In the midst of the corset outrage, she suffered yet another crash. As Flight reported in its January 29, 1910, issue:
“On the 21st inst. (January), while Mdlle. Hélène Dutrieux was practising on her Santos-Dumont machine at Issy, she had a somewhat exciting experience, which fortunately ended without injury to herself. The ground was very muddy and heavy, and in her endeavours to get the machine to rise, Mdlle. Dutrieux pushed the elevating-lever right over, with the result that the machine shot up very suddenly to a height of ten metres. It flew along for a few minutes, and then as suddenly fell forward, and after striking the earth remained standing perpendicularly. Much to the relief of the terror-stricken onlookers, Mdlle. crawled out from her seat quite unhurt by the fall.”
Hélène Dutrieu chose to continue her stunt and exhibition work, using aeroplanes as a continuation of her former racing shows. She decided also to enter into competitions as a way to advance her popularity. This meant that finally she had to get certified as a pilot. Thus, on November 25, 1910, she received her flying license — Aéro-Club de Belgique License #27 — only the fourth woman in history to do so and the first from Belgium.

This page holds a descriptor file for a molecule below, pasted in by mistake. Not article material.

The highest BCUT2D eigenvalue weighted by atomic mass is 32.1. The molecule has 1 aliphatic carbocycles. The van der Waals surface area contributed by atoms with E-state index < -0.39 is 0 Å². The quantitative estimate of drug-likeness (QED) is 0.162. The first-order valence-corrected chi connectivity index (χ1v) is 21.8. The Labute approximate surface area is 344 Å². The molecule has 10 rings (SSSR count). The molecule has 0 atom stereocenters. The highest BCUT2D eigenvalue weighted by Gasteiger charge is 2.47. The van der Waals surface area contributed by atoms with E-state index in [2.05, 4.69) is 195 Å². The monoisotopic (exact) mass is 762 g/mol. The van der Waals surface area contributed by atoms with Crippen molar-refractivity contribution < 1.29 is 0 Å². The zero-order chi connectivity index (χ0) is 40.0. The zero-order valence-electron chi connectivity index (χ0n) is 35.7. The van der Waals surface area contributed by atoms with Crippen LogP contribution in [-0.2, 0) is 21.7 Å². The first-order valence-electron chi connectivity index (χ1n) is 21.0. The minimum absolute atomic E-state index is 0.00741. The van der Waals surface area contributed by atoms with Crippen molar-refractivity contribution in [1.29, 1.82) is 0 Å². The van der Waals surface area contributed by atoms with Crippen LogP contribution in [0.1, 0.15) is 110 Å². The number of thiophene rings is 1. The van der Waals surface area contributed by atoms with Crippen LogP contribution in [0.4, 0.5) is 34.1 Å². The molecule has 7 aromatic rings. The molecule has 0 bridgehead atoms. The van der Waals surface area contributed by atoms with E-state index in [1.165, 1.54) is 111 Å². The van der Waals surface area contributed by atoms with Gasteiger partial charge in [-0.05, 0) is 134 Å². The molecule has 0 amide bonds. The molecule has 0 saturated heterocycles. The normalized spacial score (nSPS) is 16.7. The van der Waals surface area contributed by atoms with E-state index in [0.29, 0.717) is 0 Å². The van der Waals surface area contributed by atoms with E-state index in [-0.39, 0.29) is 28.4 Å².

The Coupe Femina
The publisher of one of France’s most popular women’s magazines, Femina, was a man named Pierre Lafitte. To express his interest in aviation — and for the marketing impact — he announced in 1910 a prize of 2,000 francs to the woman who each year set the record for the longest flight, based on distance flown and time aloft, in an aeroplane. The competition was decided to be less a head-to-head affair, as other endurance races usually were, and instead relied on validated reports from officials who could attest to the times aloft achieved at any time during the year. Thus, many of the new aviatrices submitted their flights whenever they flew them, throughout the year. It was hard fought and many would make claim of an unbeaten, new longer distance, only to be surpassed by another a month later, and so forth.